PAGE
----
“Some men just can’t live on that! Or feed and clothe their children! Or pay their medical bills!” This was Shmidlapp at his best.
"We certainly ought to remedy that,” said Fenwick. “No American who wants to work should go hungry because of the objective (and therefore efficient) forces of supply and demand. Let us by all means give and guarantee the poor a minimum income; that does far less economic and political damage than a minimum wage. A minimum income does not discriminate against the black, the illiterate, the inept——”
“Do you mean to stand there and tell me”—Shmidlapp was too agitated to notice that Fenwick was sitting, not standing— "that no workers are actually helped when Congress raises the minimum wage? !“
“Oh, some workers will have their wages raised from $1.25 to $1.40 an hour,” said Fenwick, “but far more will not get a job they might have gotten at $1.25! And fewer teenagers and Negroes will get on-the-job training, which they desperately need. It is just too costly to train them at $1.40, much less $1.60 an hour—especially for skills that take long training periods. This makes a raise in minimum wages absolutely heartless,” mourned Fenwick. “It prices decent, innocent, willing workingmen right out of the labor market!”
“Then why does Congress pass such laws?” shouted Shmidlapp.Fenwick blinked. “Are you suggesting that Congress never passes foolish or short-sighted——”
“I am asking why, if minimum wages are so goddam stupid, far-sighted humanitarian leaders like Lyndon Johnson and Hubert Humphrey and Governor Rockefeller support them?!”
"Politics,” chuckled Fenwick. “Or innocence. Or ignorance. Or all three. Politicians and labor leaders get a lot of public credit for raising wages, and considerable private satisfaction in imagining all the good they have done.”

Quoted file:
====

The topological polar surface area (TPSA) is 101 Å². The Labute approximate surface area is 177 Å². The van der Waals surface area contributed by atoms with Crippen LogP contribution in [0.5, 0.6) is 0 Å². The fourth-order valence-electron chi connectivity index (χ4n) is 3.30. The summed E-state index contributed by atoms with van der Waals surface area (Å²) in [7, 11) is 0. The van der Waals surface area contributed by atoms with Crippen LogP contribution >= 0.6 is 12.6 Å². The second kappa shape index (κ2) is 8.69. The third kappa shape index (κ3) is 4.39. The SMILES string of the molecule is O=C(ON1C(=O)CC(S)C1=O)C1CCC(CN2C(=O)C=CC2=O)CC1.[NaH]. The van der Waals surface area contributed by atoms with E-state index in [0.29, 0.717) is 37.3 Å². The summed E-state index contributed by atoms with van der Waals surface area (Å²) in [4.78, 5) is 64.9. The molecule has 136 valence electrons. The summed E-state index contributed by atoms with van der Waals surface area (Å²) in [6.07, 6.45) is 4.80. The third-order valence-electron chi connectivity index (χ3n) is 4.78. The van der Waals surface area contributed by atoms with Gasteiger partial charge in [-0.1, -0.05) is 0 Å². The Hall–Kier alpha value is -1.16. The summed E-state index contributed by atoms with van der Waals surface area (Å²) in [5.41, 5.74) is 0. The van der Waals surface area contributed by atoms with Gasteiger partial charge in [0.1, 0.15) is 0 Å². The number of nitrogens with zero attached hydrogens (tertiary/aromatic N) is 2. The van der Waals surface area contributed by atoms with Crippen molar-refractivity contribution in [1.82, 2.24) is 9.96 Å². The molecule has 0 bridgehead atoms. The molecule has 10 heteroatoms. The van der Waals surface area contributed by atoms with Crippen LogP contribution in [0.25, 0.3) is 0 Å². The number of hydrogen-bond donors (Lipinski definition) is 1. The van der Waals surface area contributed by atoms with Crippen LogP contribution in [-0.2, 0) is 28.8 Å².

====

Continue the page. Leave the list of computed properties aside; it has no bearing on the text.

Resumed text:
“I happen to know that many business leaders, Republicans and conservatives, favor minimum-wage legislation!” swooped Shmidlapp.
“Of course they do. They can be just as wrong, ignorant, or selfish as anyone else,” said Fenwick. “Many of them are manufacturing products in the North——”
“What does geography have to do with it?” demanded Shmidlapp.
“Well, northern manufacturers are delighted to force up their competitors’ costs in the South; in that way, businessmen in the North won’t have to face the desirable effects of that free-enterprise system conservatives and Republicans love to extol.”
“But opinion polls show that the public——”“The public,” sighed Fenwick, “is not well-informed about economics, and will pay for its innocence. Increased minimum wages lead to increased costs, which lead to higher ......... Then many honest, low-wage earners in the South (where the cost of living is lower; which is one reason wages there stay lower) will become disemployed. And many more of the young and no-skilled, in Harlem no less than Dixie, will remain more hopelessly unemployed than they already are.” Fenwick regarded Rupert Shmidlapp innocently. “Tell me, honestly: Would you rather work for $1.25 an hour or be unemployed at $1.40?”
While Shmidlapp was wrestling with many unkind thoughts, Fenwick gave his guileless smile: “I am strongly in favor of wages’ rising—which is entirely different from raising wages. Let wages go up as far as they can and deserve to, for the right reasons, which means in response to demand and supply and freedom to choose... Take domestic servants, Mr. Shmidlapp. Why maids, cooks, cleaning women, laundresses have enjoyed a fantastic increase in their earnings. And notice, please, that domestic servants are not organized; they don’t have a union, or a congressional lobby. Or take bank clerks. . .”
But I can’t bear to go on. I guess you can see why Fenwick is so unpopular. The man is infuriating.